Thursday, March 12, 2009
Monday night we took our kids to the Bean Museum at BYU for family home evening. They were having a reptile show, and I thought it would be fun for us to go and find out more about our reptile friends. Nellie, who isn't really a fan of snakes told me she wouldn't sit within twenty-five feet of a snake, but she reluctantly agreed to go (At the museum they have an art show going on right now, and a couple of people we like a lot had had pieces in it, so that tipped the scales in my favor).
We got there just a few minutes before the show and got a padded bench on the front row which was nice because immediately after another 40-50 people showed up and many of them didn't get to sit down. The show was a lot of fun, our host was like the crocodile hunter, in fact I would label him Croc Hunter jr. He was really good at keeping the kids attention, and I actually learned quite a bit. First he brought out a tortoise and told us about the differences between turtles and tortoises. Next he brought out a large monitor lizard and reminded us that most animals are intimidated by humans. J Scott's favorite part was probably when Croc Hunter jr. told us that if a monitor was threatened enough he would rip you up and defecate in your wounds. Of course he didn't laugh until he asked me what the word meant and, being an honest dad, I told him. Eva was really cute and fascinated by the animals, but her highlight came when she wriggled from Nellie's lap and proceeded to back herself up into the lap of the girl sitting on the ground by us. It was really cute, it was also funny when a moment later she hypocritically shushed the girl with her little finger over her lips.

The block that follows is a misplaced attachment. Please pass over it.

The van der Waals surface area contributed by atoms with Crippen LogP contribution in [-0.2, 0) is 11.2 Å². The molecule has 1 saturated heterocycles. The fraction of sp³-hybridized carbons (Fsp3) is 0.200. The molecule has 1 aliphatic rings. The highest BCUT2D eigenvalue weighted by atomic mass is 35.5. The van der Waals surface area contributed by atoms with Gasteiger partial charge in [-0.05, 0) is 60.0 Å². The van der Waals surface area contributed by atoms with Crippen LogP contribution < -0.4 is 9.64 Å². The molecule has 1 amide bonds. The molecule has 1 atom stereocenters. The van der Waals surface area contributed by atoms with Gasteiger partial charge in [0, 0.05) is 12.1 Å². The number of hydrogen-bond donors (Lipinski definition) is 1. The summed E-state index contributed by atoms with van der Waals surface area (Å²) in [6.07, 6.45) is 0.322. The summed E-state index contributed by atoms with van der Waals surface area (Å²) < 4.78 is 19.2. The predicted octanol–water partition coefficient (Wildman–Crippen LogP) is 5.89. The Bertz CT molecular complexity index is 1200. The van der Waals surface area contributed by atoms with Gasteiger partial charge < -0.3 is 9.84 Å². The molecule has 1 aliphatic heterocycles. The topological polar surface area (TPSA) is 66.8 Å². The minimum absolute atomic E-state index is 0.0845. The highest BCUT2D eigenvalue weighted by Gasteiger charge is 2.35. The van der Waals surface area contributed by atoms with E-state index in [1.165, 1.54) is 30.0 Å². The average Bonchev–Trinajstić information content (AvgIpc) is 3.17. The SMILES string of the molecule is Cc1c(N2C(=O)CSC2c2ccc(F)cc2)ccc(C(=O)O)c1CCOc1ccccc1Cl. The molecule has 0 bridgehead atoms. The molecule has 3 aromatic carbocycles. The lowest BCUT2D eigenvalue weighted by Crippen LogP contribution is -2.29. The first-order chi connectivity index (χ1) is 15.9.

J. Scott got to help hold a huge snake skin, and after that Nellie had to take Eva for a walk for some reason. We got to see a couple of snakes and I learned that many of the fears we hold about snakes are based on myths. Croc Hunter jr. tried to demonstrate a snake chasing him, but snakes don't chase people. He also told us that in areas of America where they have rattlesnake roundups and kill a bunch of snakes are areas that have the highest incidences of hantavirus. Apparently it messes up an ecosystem if you take away animals that eat disease-spreading mice.
After the presentation was over, both Eva and J. Scott got to pet the snakes and the monitor lizard. J. Scott was fascinated by the feel of the snake and kept going back to touch it. Nellie was close enough to snap some shots. Eva's favorite was the monitor, because the monitor kept spitting out it's forked tongue and touching her hand with it. She giggled and didn't seemed the least bit frightened.
On the way home, we talked about animals and the blessings they are to us. We talked about how they gave us food, materials for clothing, and I forgot to talk about the fertilizer they provide us with! It was a lot of fun, I think we'll do the rest of the museum soon.